Running Mono - an Overview

October 29th, 2009

We’ve been using Mono for the production server of Orion’s Belt for a couple of months now. On this article I’d like to share our experiences using Mono. We developed our project fully on Windows with Visual Studio 2005, and at a time we started to consider Mono for a production server. Do note that the Orion’s Belt team has a Windows background, and little experience administrating Linux machines.

Here are the web applications that we are serving with Mono:

Step 1 - Preparing the Server

The game is running on an Ubuntu server. We downloaded the source code and installed it manually. We could have used the packages, but that isn’t versatile enough. Packages aren’t always up to date and we find them hard to manage. For example, how could we have two versions of Mono installed and choose which  to run? How could we always have an up to date version? To fix this problem we chose to install by source, having as a guideline the Parallel Mono Environments article. This was great because we could change to use Mono from SVN or a specific version, just by changing some variables. We wouldn’t want to install a new version, getting problems, and having a bad time to rollback.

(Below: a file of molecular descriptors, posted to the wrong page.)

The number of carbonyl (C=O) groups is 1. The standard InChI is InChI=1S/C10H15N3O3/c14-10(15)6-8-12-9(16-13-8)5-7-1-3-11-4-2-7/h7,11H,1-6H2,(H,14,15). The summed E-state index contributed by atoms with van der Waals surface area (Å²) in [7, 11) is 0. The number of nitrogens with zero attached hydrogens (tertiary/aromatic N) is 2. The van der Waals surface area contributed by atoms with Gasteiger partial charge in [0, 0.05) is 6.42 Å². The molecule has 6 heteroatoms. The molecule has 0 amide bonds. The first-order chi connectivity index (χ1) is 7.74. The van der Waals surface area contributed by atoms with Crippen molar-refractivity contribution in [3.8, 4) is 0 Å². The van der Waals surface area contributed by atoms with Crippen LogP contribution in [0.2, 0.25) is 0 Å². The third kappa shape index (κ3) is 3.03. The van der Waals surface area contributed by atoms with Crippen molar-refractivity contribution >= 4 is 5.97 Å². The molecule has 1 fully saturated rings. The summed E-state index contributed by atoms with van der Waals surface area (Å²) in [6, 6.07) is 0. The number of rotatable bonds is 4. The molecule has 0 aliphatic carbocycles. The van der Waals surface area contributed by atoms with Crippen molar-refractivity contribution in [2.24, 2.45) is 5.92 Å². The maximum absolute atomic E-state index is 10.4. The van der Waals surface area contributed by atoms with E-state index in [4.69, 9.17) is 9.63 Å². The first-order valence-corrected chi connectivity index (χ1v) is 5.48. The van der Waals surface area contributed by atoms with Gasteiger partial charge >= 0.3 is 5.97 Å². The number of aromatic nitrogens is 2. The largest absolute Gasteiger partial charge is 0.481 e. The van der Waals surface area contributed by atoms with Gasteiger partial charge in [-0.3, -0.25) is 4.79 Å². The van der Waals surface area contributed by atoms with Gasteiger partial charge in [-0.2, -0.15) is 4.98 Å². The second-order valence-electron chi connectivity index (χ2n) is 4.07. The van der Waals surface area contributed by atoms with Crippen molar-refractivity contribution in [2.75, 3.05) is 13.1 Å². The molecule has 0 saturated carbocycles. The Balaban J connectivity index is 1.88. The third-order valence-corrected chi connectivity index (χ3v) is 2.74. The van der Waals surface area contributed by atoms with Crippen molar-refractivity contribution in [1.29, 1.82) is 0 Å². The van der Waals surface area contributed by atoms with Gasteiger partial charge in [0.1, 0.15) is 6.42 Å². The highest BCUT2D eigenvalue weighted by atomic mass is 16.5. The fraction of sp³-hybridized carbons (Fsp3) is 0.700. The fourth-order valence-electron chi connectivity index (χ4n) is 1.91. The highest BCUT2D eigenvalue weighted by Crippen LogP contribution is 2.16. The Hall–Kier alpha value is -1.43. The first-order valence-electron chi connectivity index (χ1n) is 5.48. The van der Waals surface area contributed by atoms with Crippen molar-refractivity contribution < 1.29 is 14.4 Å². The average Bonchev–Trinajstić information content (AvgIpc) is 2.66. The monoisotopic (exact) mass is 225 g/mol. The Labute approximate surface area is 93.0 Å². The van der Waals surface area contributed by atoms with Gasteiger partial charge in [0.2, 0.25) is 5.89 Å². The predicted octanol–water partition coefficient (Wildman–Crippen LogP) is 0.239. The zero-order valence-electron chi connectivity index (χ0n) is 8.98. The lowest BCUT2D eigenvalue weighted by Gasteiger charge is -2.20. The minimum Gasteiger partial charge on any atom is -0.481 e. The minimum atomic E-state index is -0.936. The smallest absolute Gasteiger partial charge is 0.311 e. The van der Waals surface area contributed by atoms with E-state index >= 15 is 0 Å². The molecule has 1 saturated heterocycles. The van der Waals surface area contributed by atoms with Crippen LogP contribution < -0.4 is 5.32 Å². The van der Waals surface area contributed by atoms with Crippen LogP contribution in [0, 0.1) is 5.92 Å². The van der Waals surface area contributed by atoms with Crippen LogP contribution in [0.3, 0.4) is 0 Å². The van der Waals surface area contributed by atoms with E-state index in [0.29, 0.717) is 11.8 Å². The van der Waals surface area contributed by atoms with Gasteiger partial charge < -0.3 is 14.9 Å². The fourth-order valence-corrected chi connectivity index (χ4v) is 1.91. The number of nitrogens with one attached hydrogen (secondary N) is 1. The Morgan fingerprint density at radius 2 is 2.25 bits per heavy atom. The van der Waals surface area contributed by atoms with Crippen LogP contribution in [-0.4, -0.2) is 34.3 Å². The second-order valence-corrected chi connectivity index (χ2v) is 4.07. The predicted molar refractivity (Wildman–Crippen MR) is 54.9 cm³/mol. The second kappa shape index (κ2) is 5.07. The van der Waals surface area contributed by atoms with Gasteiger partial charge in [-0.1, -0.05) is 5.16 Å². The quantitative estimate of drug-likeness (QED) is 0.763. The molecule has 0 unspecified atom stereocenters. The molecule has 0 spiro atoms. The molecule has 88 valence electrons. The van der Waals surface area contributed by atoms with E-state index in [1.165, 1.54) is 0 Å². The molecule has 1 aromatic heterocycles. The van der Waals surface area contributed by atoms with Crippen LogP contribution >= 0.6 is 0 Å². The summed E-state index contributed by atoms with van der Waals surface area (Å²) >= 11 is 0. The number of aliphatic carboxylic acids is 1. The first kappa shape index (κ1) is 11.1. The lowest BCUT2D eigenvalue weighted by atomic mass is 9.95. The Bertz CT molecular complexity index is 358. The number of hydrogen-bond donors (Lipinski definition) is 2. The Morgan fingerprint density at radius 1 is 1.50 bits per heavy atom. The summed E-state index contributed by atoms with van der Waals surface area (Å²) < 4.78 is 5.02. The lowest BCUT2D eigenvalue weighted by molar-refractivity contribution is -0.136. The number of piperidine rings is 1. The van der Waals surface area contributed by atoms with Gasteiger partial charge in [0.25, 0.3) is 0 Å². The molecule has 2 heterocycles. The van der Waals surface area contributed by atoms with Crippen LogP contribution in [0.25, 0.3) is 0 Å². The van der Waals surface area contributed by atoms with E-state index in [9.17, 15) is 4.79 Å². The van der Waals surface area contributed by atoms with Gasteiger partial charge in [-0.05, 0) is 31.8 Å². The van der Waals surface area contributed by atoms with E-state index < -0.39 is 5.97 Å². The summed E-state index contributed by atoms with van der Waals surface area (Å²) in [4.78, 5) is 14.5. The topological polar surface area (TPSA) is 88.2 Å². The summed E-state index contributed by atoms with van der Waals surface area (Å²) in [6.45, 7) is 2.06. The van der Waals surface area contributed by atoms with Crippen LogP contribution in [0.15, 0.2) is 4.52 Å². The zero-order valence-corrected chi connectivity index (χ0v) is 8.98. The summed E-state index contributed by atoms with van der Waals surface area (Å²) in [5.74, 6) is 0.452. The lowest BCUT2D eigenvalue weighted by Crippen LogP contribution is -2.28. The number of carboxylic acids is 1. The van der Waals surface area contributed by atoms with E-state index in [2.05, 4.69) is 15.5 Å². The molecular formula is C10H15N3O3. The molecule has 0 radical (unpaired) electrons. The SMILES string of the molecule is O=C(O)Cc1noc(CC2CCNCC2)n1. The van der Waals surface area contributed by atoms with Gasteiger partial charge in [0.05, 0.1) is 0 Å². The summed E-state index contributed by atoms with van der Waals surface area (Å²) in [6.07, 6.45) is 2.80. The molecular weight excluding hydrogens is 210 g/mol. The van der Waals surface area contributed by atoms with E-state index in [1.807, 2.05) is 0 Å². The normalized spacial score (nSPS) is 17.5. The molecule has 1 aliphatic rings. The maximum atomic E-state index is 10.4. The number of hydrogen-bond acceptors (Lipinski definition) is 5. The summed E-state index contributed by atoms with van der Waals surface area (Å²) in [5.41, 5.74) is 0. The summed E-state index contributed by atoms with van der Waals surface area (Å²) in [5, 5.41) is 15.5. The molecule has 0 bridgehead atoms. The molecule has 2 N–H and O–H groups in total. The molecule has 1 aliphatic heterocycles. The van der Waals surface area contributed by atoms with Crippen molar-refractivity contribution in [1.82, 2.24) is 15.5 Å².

We use FastCGI with Nginx to serve the game. Nginx’s really cool, and very easy to configure and manage. We also installed MySQL. Not considering Mono, all the other necessary software was very easy to install and configure, with the help of Google of course. We managed to get the server displaying ASPX pages easily.

Step 2 - Running the Application